In the situation where a -25 modifier and a -57 modifier might seem appropriate to use together, CPT requires that only the single most appropriate modifier be reported.  Unfortunately, in the ED setting, payers tend to more readily acknowledge the -25 modifier compared to the -57 modifier.

  • -25 Modifier
    Significant, separately identifiable evaluation and management service by the same physician on the same day of the procedure or other service
  • -57 Modifier
    Decision for surgery: An evaluation and management service that resulted in the initial decision to perform the surgery.

Does Medicare add any other guidelines with respect to surgical procedures?

Medicare differentiates between major and minor surgical procedures.

The surgical package for major surgical procedures (those with a global period greater than 10 days), does not include "the initial consultation or evaluation by the surgeon to determine the need for surgery." Therefore, for Medicare, the -57 modifier can only be appended to an E/M service to reflect the work performed to determine the need for major surgical procedures.

In order to code an E/M service in conjunction with minor surgical procedures (those with a 0-10 day global period), a medically necessary "significant, separately identifiable service" must be performed in addition to the surgical procedure.  In this case, the -25 modifier is appended to the E/M level to indicate the performance of a separate service. This "separate service" requirement is not the same as "the decision for surgery" service provided in conjunction with a major procedure.  Regarding minor procedures, that is, procedures with a 0-10 day follow-up period according to Medicare CMS Transmittal 11195, January 20, 2022, "Visits by the same physician on the same day as a minor surgery or endoscopy are included in the payment for the procedure, unless a significant, separately identifiable service is also performed. For example, a visit on the same day could be properly billed in addition to suturing a scalp wound if a full neurological examination is made for a patient with head trauma. Billing for a visit would not be appropriate if the physician only identified the need for sutures and confirmed allergy and immunization status. As the "need for surgery" concept does not apply for minor procedures, it is not appropriate to use the -57 modifier and, in this case, the -25 modifier would be the correct choice, presuming that all the -25 requirements are satisfied. 

Effective January 1, 2011, Medicare eliminated the 10-day global period for simple wound repairs (CPT12001-12018). Follow-up visits CPT codes and suture removal ICD-10 codes should be assigned as appropriate. For intermediate and complex laceration repairs and many other minor surgical procedures, the 10-day follow-up period is still applicable. Check the 2023 National Physician Fee Schedule Relative Value File for post-op values for all codes.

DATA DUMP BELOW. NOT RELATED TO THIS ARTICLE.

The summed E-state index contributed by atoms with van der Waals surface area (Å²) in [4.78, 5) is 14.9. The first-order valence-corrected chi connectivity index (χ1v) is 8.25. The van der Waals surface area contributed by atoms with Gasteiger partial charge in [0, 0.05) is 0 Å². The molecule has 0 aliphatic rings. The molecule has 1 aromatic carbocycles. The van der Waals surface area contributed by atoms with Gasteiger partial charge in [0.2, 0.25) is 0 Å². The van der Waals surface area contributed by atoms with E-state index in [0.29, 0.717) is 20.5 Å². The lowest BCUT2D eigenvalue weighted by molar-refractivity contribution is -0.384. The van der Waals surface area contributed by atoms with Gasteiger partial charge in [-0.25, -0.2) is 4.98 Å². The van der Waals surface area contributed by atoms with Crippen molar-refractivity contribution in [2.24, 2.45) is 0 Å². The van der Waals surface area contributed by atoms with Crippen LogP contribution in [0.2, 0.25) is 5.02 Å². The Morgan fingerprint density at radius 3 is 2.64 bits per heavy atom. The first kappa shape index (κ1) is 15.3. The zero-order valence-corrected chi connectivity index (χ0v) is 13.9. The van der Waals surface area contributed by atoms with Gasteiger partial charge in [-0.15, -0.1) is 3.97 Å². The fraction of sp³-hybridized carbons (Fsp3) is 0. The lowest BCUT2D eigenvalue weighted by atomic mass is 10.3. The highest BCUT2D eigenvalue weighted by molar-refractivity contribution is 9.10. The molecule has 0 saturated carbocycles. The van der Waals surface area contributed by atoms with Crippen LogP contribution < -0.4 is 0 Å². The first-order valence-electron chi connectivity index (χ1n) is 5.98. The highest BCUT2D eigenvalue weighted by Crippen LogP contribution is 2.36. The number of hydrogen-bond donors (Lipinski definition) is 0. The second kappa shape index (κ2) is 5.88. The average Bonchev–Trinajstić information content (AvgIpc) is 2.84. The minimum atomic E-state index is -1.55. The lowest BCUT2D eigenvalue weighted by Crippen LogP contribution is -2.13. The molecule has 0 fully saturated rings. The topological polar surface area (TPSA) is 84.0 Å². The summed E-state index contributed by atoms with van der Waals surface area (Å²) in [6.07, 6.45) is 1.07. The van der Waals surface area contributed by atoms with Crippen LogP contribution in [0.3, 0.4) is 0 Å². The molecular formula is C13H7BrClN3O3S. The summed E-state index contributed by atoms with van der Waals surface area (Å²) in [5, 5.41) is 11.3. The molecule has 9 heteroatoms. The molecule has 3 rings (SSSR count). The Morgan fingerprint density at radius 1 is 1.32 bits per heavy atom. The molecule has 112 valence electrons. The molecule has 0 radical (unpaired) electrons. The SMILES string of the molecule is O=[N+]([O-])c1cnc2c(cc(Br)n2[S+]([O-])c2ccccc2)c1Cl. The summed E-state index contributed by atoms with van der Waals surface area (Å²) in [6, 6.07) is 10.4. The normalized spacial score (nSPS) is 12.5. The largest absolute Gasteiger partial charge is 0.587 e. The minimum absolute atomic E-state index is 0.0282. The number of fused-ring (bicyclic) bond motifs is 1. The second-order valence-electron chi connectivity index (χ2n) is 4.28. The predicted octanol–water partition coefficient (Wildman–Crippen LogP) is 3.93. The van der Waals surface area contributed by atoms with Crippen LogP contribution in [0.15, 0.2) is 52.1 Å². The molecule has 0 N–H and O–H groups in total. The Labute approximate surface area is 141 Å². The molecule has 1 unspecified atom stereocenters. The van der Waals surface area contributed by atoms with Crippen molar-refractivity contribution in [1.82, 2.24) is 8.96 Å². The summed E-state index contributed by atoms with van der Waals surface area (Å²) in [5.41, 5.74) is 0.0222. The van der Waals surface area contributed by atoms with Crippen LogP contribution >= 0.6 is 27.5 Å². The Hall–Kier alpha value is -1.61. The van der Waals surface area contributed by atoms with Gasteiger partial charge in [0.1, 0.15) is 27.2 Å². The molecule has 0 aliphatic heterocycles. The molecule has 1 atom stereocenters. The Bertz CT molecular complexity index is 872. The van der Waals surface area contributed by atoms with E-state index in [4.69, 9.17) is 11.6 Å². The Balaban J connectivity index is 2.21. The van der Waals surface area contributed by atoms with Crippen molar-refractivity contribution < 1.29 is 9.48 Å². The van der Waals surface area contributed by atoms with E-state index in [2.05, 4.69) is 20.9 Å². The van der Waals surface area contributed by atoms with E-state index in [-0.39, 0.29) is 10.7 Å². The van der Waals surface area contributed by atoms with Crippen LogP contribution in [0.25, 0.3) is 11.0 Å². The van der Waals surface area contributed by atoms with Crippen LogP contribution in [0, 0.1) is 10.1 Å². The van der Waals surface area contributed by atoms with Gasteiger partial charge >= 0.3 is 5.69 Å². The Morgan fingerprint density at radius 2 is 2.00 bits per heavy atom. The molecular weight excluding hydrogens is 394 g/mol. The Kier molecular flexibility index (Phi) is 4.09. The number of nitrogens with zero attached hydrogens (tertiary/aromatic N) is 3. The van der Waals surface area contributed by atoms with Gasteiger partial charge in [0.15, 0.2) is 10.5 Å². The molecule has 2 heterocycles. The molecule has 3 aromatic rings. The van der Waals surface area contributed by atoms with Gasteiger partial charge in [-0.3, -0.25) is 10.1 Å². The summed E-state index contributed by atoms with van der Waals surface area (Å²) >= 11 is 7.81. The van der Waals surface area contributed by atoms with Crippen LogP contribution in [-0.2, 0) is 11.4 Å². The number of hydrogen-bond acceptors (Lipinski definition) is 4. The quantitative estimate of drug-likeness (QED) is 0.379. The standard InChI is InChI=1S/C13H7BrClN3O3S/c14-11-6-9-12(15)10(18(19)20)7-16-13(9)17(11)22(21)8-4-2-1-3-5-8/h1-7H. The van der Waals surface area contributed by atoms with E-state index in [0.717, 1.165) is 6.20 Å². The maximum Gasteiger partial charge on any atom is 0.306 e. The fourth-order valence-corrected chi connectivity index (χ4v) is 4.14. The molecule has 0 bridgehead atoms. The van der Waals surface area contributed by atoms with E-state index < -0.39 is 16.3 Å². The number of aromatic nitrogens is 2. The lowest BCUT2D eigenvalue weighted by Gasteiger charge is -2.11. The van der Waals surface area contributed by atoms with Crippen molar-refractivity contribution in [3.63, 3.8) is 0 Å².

Complete 2023 List of Codes and Additional Information

Can I bill for postoperative suture removals for Medicare patients?

For Medicare, suture removal for simple laceration repair is not bundled into procedure codes 12001-12018. Follow-up visits and suture removal charges may be assigned as appropriate. However, since the patient may be required to pay a copay, the decision to bill Medicare patients for suture removal depends upon your group's philosophy. 

Can I bill non-Medicare patients for follow-up care and wound checks?

For payers adhering to CPT coding principles, suture removal is included in the surgical package as typical uncomplicated post-op care. In general, post-operative follow-up care is divided into two separate categories:

  • Follow-up Care for Diagnostic Procedures, which includes only the care related to recovery from the diagnostic procedure itself and does not include the condition for which the procedure was performed or any other concomitant conditions.
  • Follow-up Care for Therapeutic Surgical Procedures, which includes only that care which is usually a part of the surgical service.
    • CPT bundles "typical post-operative care" into the procedure. Most likely, "typical" will have to be assessed on a case-by-case or group-by-group basis. Wound checks two days after an "I & D" or repair of a contaminated laceration may or may not represent "typical care" and reporting of appropriate E/M may still apply. Packing removals may represent "typical care", as the packing removal is an inherent and expected component of the original incision and drainage. Complications such as infection or would dehiscence exacerbations, recurrence, or the presence of other diseases or injuries requiring additional services are separately reportable.